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Communications and Marketing

Anibal House
630 Pioneer Drive
Rochester, MI 48309-4482
(location map)
(248) 370-3184
fax: (248) 370-3182

Communications and Marketing

Anibal House
630 Pioneer Drive
Rochester, MI 48309-4482
(location map)
(248) 370-3184
fax: (248) 370-3182

Behind the scenes shot of a photography shoot in a garden.

Design with Purpose

The graphic elements we use. The fonts we select. The photos we feature. All of these components are purposefully curated to create a unique visual system that makes our story more powerful and identifiable.

Behind our design is purpose, not simply embellishment. Being aware of why each element has been chosen helps both solidify the purpose behind the design while reinforcing brand identity along the way.

OU Logos

As with any brand element, it is important to understand the strength and value an OU logo brings to overall reputation. The logo is an opportunity to showcase the OU brand in a graphic way across all platforms and allows for split second recognition in the marketplace. And remember, we are greater than the sum of our parts, so as with all brand elements, consistency is key even when putting out a logo for an individual unit or department.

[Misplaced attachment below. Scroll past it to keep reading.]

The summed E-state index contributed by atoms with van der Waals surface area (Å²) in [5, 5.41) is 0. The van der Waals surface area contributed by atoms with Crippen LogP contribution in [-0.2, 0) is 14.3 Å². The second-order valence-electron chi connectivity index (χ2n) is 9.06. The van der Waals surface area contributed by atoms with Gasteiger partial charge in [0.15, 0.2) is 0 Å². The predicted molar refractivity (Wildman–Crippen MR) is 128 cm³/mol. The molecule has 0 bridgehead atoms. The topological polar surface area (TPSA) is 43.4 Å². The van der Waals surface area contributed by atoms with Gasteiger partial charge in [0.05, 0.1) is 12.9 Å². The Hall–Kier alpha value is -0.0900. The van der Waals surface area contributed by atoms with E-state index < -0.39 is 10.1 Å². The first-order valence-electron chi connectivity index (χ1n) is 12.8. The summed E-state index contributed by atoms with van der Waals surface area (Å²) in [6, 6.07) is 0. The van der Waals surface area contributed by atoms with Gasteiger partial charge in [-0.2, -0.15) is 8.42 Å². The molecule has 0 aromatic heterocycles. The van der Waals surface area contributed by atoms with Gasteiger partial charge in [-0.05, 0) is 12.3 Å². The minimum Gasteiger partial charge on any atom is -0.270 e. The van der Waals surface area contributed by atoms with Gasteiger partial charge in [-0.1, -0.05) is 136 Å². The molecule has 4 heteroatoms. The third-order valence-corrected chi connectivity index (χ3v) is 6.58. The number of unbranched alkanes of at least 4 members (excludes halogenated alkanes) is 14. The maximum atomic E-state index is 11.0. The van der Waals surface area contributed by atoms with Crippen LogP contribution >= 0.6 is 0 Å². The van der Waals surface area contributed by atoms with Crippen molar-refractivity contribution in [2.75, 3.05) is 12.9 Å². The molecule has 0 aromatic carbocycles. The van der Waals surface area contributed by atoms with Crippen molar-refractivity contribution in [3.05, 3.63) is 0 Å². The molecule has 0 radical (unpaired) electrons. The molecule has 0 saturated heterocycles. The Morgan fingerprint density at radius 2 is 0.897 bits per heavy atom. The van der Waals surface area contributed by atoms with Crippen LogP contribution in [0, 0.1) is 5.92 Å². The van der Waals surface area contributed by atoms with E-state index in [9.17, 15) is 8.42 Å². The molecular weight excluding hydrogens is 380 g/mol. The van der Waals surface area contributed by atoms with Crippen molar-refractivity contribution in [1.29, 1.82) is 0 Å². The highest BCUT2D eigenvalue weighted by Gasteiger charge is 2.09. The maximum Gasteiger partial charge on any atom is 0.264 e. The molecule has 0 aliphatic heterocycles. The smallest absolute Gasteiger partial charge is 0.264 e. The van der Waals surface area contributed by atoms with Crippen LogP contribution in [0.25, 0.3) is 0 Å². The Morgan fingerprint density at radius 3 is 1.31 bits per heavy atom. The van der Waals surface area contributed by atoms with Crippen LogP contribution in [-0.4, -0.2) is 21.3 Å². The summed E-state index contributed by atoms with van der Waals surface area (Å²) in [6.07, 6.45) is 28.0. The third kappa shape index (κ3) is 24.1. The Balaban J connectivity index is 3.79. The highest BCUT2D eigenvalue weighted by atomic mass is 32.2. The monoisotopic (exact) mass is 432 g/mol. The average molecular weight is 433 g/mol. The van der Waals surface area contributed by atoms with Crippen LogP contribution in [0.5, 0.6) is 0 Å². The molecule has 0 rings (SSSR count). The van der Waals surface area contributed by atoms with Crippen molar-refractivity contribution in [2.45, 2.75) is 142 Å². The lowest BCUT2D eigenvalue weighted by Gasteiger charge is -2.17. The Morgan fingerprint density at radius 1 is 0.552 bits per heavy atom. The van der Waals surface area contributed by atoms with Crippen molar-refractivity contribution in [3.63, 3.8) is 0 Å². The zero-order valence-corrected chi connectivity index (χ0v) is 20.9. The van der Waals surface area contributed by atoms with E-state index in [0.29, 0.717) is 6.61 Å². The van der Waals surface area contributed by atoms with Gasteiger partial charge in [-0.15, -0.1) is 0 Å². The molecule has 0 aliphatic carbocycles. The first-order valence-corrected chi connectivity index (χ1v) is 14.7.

Main OU Logo
Main Oakland University Logo

The main OU logo uses ITC Garamond and is easily identifiable in both internal and external markets.

The OU logo may be produced in black, gold or reversed out in white. By limiting ourselves to these options, our logo will feel contemporary and modern, while maintaining a strong connection to our heritage. Other brand elements give us a bit more creative freedom to flex the identity, but it’s important that our logo retain a singular, iconic identity.

The Oakland logo should never be the dominant element on the page; instead it should live comfortably and clearly as an identifying mark. There is no maximum size limit, but use discretion when sizing the logo. Never reproduce the logo at widths smaller than one inch.

Interlocking OU
Interlocking OU - Oakland University Logo

The interlocking OU is used when space is limited and for social media applications.

This mark can be used as the primary mark if the audience is very familiar with Oakland University.

Grizz Head
Black Grizzhead Logo

The spirit marks should be used almost exclusively for athletics and merchandise materials. The varsity monogram is only to be used by varsity sports. Obtain approval from University Communications and Marketing before using either on any publications.

Oakland University Sail Logo

Oakland University’s sail is a stylized version of the sail from the ship of the Greek hero Ulysses. The OU Sail is the official university logo, representing what Oakland has achieved and what it aspires to become. The meaning of the sail is known by current students, faculty, and staff, and should be limited to internal audiences only.